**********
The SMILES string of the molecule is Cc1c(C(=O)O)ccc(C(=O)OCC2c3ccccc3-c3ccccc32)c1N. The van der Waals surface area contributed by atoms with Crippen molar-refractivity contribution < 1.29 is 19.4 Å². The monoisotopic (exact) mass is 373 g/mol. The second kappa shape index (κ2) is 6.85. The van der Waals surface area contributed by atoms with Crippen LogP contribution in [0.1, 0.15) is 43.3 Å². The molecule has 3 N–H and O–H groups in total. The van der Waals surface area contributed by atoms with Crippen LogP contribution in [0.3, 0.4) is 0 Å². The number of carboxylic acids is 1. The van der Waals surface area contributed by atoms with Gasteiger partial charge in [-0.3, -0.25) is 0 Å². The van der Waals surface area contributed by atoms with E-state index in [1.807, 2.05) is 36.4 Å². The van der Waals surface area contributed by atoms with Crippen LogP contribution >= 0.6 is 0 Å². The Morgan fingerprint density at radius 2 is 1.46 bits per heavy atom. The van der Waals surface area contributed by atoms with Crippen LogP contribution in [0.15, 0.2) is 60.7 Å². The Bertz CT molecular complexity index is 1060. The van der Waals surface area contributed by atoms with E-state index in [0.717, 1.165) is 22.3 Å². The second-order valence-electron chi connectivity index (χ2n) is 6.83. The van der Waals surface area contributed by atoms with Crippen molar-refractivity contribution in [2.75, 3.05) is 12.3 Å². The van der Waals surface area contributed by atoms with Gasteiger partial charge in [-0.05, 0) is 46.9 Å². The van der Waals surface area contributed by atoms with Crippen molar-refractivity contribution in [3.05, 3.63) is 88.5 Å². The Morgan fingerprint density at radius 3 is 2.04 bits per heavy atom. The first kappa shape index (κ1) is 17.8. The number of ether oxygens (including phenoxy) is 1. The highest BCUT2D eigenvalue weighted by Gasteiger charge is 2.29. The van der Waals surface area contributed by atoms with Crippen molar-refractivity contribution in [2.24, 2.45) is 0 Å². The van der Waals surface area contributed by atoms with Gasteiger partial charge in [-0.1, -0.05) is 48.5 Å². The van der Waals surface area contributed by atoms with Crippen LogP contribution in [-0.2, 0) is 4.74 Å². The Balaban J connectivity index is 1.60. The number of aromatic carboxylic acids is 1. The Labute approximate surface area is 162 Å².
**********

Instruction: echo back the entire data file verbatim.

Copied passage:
The SMILES string of the molecule is Cc1c(C(=O)O)ccc(C(=O)OCC2c3ccccc3-c3ccccc32)c1N. The van der Waals surface area contributed by atoms with Crippen molar-refractivity contribution < 1.29 is 19.4 Å². The monoisotopic (exact) mass is 373 g/mol. The second kappa shape index (κ2) is 6.85. The van der Waals surface area contributed by atoms with Crippen LogP contribution in [0.1, 0.15) is 43.3 Å². The molecule has 3 N–H and O–H groups in total. The van der Waals surface area contributed by atoms with Crippen LogP contribution in [0.3, 0.4) is 0 Å². The number of carboxylic acids is 1. The van der Waals surface area contributed by atoms with Gasteiger partial charge in [-0.3, -0.25) is 0 Å². The van der Waals surface area contributed by atoms with E-state index in [1.807, 2.05) is 36.4 Å². The van der Waals surface area contributed by atoms with Crippen LogP contribution >= 0.6 is 0 Å². The Morgan fingerprint density at radius 2 is 1.46 bits per heavy atom. The van der Waals surface area contributed by atoms with Crippen LogP contribution in [0.15, 0.2) is 60.7 Å². The Bertz CT molecular complexity index is 1060. The van der Waals surface area contributed by atoms with E-state index in [0.717, 1.165) is 22.3 Å². The second-order valence-electron chi connectivity index (χ2n) is 6.83. The van der Waals surface area contributed by atoms with Crippen molar-refractivity contribution in [2.75, 3.05) is 12.3 Å². The van der Waals surface area contributed by atoms with Gasteiger partial charge in [-0.05, 0) is 46.9 Å². The van der Waals surface area contributed by atoms with Crippen molar-refractivity contribution in [3.05, 3.63) is 88.5 Å². The Morgan fingerprint density at radius 3 is 2.04 bits per heavy atom. The first kappa shape index (κ1) is 17.8. The number of ether oxygens (including phenoxy) is 1. The highest BCUT2D eigenvalue weighted by Gasteiger charge is 2.29. The van der Waals surface area contributed by atoms with Crippen molar-refractivity contribution in [2.24, 2.45) is 0 Å². The van der Waals surface area contributed by atoms with Gasteiger partial charge in [-0.1, -0.05) is 48.5 Å². The van der Waals surface area contributed by atoms with Crippen LogP contribution in [-0.2, 0) is 4.74 Å². The Balaban J connectivity index is 1.60. The number of aromatic carboxylic acids is 1. The Labute approximate surface area is 162 Å².